Going into the museum, I found a place that seemed paralyzed in time. Most of the spaces and objects seemed dated. The building kept the same architecture as its original function as a prison, reminiscent of a panopticon.
Wandering through this maze, I could see that the atmosphere carried the heavy weight of time within. But what was fascinating was the fact that the museum had just opened a section dedicated to its past as a prison. In that section they constructed replicas of prison cells to mimic what could’ve been life at the prison.
The idea of illusion and imagination combined with the historical trauma of the building got me motivated to start the research process of this project and begin learning about the history of the place to see what lied beneath the surface of those walls.
DG: I’m curious about your general approach to your creative work, and from where these interests derive. What do you find compelling about “the emotional climate that emerges from stagnant conditions, and the atmospheric experience of silence, solitude, and nostalgia?”
JJ: I conceive the photographic practice as an interlocutor medium between the internal and external world. The image works as a space for projection, representation, and reflection of these oscillations between the two worlds.
The internal world that I mention is made up of personal mythology that is traversed by my life experience. Different elements, motives, and emotional states recur in my production as echoes of a process that, like memory, is transformed every time it is invoked.
In this personal mythology, I find an obsessive search to represent intermediate states, generally associated with stagnation, pause, and waiting. An exploration of atmospheres linked to oblivion, absence, and silence also converges in this universe; I try to understand how to dialogue with the affections that cross my sensory experience in relation to the environments that surround me, and with this, I generate an approach to individual and collective memory.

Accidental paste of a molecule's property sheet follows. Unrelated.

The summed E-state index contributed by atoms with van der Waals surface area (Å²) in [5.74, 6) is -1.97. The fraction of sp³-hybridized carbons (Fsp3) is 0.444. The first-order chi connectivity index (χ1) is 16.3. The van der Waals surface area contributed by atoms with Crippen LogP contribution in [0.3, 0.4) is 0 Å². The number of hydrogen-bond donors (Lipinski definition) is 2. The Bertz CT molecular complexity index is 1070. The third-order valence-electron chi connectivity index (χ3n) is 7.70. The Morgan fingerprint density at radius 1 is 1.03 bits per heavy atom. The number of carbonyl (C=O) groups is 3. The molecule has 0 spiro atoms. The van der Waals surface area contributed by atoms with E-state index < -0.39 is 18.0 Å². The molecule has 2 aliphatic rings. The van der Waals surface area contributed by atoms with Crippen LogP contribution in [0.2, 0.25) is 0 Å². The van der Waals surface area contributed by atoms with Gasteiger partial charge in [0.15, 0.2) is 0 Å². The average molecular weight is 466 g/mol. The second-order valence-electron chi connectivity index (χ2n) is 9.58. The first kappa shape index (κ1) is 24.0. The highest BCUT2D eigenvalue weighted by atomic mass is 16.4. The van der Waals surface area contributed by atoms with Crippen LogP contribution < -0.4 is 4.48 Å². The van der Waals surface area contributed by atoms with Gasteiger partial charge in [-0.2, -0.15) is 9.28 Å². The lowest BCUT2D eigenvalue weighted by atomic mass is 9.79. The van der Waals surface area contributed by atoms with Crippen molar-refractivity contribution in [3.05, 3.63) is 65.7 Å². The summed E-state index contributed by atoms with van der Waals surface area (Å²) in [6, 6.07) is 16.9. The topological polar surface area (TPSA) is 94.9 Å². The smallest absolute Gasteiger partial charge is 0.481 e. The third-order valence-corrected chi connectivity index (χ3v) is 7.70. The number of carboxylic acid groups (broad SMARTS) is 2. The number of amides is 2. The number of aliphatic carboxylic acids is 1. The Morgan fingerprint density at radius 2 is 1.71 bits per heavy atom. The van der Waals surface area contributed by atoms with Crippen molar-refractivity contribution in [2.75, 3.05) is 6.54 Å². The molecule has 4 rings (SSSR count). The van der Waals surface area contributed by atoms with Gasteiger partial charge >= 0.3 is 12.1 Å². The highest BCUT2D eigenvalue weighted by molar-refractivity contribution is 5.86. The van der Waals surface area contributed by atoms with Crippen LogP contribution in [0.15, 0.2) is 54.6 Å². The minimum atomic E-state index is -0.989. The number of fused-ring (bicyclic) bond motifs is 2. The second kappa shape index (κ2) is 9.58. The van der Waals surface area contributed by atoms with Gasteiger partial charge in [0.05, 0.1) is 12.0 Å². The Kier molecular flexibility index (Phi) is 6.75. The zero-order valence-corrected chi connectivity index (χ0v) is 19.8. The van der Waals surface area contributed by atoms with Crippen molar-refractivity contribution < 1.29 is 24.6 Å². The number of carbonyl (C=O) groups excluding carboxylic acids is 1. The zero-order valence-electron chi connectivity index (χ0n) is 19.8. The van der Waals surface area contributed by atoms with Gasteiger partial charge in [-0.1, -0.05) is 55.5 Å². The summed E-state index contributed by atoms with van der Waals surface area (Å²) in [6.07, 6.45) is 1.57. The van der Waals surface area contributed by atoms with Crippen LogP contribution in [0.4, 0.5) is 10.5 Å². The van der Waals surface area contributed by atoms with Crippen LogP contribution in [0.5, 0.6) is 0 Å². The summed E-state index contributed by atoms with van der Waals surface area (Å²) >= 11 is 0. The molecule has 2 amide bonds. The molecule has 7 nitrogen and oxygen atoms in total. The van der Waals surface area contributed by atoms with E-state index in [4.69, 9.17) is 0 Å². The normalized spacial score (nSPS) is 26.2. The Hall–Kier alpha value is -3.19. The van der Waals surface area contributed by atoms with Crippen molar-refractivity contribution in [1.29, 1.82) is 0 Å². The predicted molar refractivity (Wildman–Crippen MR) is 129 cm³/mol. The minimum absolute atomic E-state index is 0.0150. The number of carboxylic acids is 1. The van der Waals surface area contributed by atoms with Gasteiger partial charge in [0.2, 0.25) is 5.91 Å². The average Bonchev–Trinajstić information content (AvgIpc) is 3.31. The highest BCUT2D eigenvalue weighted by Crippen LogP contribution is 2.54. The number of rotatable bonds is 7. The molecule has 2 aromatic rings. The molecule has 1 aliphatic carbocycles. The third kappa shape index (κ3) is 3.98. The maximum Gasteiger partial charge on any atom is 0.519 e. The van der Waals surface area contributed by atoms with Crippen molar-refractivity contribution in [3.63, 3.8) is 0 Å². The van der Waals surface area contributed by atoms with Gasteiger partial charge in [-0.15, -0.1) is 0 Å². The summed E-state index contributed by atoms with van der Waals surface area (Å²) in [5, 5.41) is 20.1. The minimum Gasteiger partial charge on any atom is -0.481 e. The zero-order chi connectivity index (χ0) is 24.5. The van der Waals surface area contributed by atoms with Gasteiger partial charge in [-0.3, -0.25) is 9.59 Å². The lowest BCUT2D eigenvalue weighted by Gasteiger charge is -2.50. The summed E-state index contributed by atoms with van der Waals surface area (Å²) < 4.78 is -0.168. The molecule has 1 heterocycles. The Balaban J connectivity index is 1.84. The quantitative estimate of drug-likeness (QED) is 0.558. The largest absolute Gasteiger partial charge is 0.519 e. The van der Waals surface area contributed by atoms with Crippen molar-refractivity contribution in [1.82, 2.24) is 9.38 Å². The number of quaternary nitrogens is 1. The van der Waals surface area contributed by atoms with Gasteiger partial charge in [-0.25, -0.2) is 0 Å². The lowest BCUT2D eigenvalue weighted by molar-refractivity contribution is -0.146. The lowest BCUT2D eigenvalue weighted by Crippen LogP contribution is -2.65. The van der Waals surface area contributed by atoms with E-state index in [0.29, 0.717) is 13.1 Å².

I study the mechanisms that configure our reality based on mnemonic elements, traces, and clues that function as questions and reveal the malleability of our experiences that configure our identities.
I would like to think about my photographic approach as a mix between different research methodologies and fields of study (history, psychology, sociology) and a meditative process in which I dive into the affects and sensorial qualities of a space. Both rational and emotional intersect to work on the atmospheres of the environments in which I find connections with my own identity.
DG: Could you talk more about your process and incorporation of archive materials in your images? Why do you feel that this approach is best suited to question photography’s role in both memory and history?
JJ: An objective throughout this project was to work with the contradictions that lie within the building. Documentary meets with imagination to understand both the prison reality and the children’s museum illusionary environment.
In that sense I began to think of ways to talk about history in a nonlinear method. I found Aby Warburg’s Atlas Mnemosyne as a strategy to puzzle the multiple timelines of the building together according to different themes or ideas that were discovered during the investigation.